This is an archived article and the information in the article may be outdated. Please look at the time stamp on the story to see when it was last updated.

Which 50-inch TV is best?

Shopping around for a new TV is daunting, especially if you aren’t up to date with the latest trends and technology. Internal components and functions constantly change, and the best TV from five years ago now seems technologically ancient.

But if you have already decided on a size — in this case, a 50-inch model — it should narrow down your choice somewhat. It’s not an easy ride, as you still need to consider the display technology, sound quality and what suits your budget. However, the Samsung 50-Inch QLED Q60B Dual LED Smart TV is an excellent choice.

What to know before you buy a 50-inch TV

Improved display technology

As with most TVs, 50-inch devices use one of several display panel types. Plasma panels have been almost completely phased out, as their quality and visual clarity deteriorate with time. Depending on where and how you’ll use your TV, one newer display panel might be better suited than another.

  • LED is an older technology but still highly proficient in delivering good visuals. Each pixel on the display is an LED, which assists in an even spread of illumination for a sharp image.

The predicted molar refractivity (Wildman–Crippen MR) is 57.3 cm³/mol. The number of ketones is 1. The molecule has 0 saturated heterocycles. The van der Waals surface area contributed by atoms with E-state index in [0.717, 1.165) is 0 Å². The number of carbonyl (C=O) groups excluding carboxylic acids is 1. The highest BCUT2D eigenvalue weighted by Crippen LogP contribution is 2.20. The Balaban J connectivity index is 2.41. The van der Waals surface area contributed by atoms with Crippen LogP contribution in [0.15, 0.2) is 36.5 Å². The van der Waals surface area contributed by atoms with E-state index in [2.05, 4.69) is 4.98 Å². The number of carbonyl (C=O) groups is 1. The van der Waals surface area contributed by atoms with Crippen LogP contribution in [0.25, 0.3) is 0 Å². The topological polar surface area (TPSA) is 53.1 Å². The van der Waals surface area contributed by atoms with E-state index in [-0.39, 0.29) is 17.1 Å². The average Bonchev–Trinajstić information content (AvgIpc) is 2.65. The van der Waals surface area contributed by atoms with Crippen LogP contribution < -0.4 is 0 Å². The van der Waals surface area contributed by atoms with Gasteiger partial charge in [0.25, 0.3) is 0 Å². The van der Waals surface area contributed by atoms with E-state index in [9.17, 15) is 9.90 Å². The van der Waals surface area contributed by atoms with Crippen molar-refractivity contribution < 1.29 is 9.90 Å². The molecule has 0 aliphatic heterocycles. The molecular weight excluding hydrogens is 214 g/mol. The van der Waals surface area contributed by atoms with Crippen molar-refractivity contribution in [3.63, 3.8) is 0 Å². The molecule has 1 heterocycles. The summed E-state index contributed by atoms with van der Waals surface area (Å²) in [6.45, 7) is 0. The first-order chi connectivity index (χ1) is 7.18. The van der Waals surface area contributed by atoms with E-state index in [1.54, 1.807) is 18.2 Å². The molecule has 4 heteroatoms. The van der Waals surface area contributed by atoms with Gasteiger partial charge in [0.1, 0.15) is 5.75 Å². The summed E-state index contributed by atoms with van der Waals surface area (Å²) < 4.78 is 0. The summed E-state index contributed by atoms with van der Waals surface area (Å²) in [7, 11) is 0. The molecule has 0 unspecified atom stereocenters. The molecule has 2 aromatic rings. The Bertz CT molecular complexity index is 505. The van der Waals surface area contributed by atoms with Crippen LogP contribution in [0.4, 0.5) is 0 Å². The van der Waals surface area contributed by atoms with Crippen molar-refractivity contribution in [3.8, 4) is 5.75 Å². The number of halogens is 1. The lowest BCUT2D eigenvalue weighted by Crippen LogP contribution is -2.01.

• QLED is Samsung’s latest technology, and while it works much the same as LED, the light-emitting diodes are much smaller. To produce the colors, each nanoparticle changes color based on its size, adjusting at quantum-level velocities. 
  • OLED — organic light-emitting diodes — resemble regular LEDs but require less backlighting space and use self-lit pixels. This means the TV’s frame can be super thin while producing crystal clear visuals. 

Lesser audio quality

A large TV excels at producing great visuals for a cinematic experience, but unfortunately, that often comes at the expense of the audio. The panels on many modern smart TVs are incredibly thin, which doesn’t leave much room for built-in speakers. The audio quality is usually less than expected, and a good-quality sound bar can make a huge difference. 

The price doesn’t set the quality

Many consumers fall into the brand perception trap, where they’d rather buy a well-known brand over something considerably cheaper from a lesser-known company. But in most cases, the internal components are nearly identical, and the higher markup is only for the brand name. For example, LG Display makes panels for many brands, including Sony. Hisense retained its rights to manufacture Toshiba TVs for the next 40 years. 

What to look for in a quality 50-inch TV

Enough connections for your gadgets

A good-quality TV has enough connections for all your gadgets. Some affordable TVs might only have two HDMI ports, which won’t be enough if you have a gaming console, a streaming box and a home theater system. It’s recommended that a TV has at least three HDMI ports, a few USB connections, optical audio and an Ethernet port.


Large TVs are top-heavy and prone to tipping over with the slightest imbalance in their center of gravity. A great solution is to mount the unit on a wall. Not only does it prevent accidents, but it also looks much better. Most TVs use the common VESA mounting configuration, ensuring that it will fit no matter which bracket brand you buy.

High refresh rate